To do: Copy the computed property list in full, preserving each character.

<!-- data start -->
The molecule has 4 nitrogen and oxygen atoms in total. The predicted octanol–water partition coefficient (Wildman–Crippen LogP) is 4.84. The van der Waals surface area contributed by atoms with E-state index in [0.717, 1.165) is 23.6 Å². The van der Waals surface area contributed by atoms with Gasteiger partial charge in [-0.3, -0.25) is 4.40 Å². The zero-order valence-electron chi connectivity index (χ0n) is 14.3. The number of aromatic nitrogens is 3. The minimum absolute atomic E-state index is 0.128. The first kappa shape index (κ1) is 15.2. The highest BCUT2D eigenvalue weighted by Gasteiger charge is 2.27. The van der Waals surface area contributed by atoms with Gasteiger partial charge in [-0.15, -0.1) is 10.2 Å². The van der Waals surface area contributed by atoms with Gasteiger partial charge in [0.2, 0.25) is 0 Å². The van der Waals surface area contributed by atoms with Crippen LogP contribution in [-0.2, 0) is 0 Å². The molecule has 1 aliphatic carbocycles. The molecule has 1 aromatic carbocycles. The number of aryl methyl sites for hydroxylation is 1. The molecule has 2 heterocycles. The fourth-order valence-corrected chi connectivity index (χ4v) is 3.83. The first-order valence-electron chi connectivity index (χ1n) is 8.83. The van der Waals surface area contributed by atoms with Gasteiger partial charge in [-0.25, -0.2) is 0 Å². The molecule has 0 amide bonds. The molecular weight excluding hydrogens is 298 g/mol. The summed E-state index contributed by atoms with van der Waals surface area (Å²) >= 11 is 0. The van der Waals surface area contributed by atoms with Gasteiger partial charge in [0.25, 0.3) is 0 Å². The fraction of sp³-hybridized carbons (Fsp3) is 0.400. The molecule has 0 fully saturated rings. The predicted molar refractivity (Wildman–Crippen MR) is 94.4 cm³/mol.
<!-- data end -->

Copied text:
The molecule has 4 nitrogen and oxygen atoms in total. The predicted octanol–water partition coefficient (Wildman–Crippen LogP) is 4.84. The van der Waals surface area contributed by atoms with E-state index in [0.717, 1.165) is 23.6 Å². The van der Waals surface area contributed by atoms with Gasteiger partial charge in [-0.3, -0.25) is 4.40 Å². The zero-order valence-electron chi connectivity index (χ0n) is 14.3. The number of aromatic nitrogens is 3. The minimum absolute atomic E-state index is 0.128. The first kappa shape index (κ1) is 15.2. The highest BCUT2D eigenvalue weighted by Gasteiger charge is 2.27. The van der Waals surface area contributed by atoms with Gasteiger partial charge in [-0.15, -0.1) is 10.2 Å². The van der Waals surface area contributed by atoms with Gasteiger partial charge in [0.2, 0.25) is 0 Å². The van der Waals surface area contributed by atoms with Crippen LogP contribution in [-0.2, 0) is 0 Å². The molecule has 1 aliphatic carbocycles. The molecule has 1 aromatic carbocycles. The number of aryl methyl sites for hydroxylation is 1. The molecule has 2 heterocycles. The fourth-order valence-corrected chi connectivity index (χ4v) is 3.83. The first-order valence-electron chi connectivity index (χ1n) is 8.83. The van der Waals surface area contributed by atoms with Gasteiger partial charge in [-0.25, -0.2) is 0 Å². The molecule has 0 amide bonds. The molecular weight excluding hydrogens is 298 g/mol. The summed E-state index contributed by atoms with van der Waals surface area (Å²) >= 11 is 0. The van der Waals surface area contributed by atoms with Gasteiger partial charge in [0.25, 0.3) is 0 Å². The fraction of sp³-hybridized carbons (Fsp3) is 0.400. The molecule has 0 fully saturated rings. The predicted molar refractivity (Wildman–Crippen MR) is 94.4 cm³/mol.